Many of the clients that I meet with for burnout express that they find it difficult to sleep. Many have shared they have used alcohol as a coping mechanism for their burnout to knock themselves out at night, in desperation.
Some of my clients have shared that they believe alcohol helps them to sleep. And while it might seem like they are able to fall asleep after a few drinks, many do not realize that the alcohol in their systems actually disrupts their natural sleep patterns. If natural brain wave patterns are disrupted during sleep, it prevents us from achieving any level of restorative sleep, the kind of sleep that people suffering from burnout are in most need of.
Drinking alcohol for the purpose of self-medicating, however, can further compound the problem and fails to address the real issues. Alcohol is a depressant in itself. When considering the 12-Stage Burnout Symptom Cycle, it is important to think about what adding yet another ‘depressant’ to the circumstances might do.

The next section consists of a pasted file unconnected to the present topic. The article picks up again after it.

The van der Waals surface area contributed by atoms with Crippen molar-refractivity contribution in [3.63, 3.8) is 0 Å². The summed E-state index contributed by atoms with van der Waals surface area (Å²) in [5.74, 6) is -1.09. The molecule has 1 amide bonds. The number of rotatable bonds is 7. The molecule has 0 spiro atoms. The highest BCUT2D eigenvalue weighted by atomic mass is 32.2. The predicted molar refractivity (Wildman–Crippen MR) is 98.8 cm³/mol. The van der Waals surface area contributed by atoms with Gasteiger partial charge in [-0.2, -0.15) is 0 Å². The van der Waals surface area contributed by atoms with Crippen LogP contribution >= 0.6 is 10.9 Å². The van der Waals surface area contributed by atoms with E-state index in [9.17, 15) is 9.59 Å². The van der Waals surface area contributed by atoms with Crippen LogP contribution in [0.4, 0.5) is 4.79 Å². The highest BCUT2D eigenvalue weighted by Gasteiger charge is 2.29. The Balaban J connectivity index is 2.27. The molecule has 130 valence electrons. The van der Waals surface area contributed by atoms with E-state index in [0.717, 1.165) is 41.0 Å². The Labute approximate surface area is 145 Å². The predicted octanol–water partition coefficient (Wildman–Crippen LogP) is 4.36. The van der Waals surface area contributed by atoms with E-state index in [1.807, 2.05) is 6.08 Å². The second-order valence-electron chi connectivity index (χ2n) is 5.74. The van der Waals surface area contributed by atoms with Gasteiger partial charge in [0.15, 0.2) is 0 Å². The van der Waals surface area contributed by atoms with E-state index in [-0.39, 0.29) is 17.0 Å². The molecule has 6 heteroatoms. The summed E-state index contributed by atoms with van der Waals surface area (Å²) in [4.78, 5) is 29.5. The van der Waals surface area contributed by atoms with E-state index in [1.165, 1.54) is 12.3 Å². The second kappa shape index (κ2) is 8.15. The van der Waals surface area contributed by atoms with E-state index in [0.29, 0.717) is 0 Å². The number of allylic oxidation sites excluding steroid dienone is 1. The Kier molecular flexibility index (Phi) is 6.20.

During counselling, I try to identify how alcohol is affecting a client’s condition by asking them to monitor their consumption. A red flag is raised when a client shares that they are drinking more than 14 alcoholic drinks per week. When this is the case, I encourage my clients to try to get as close to complete abstinence with their alcohol consumption as they can. The degree of success they achieve in this attempt will indicate if they have a bigger problem than they had realized, or not.
— Dr. Patricia Turner, Registered Psychologist, Calgary, Alberta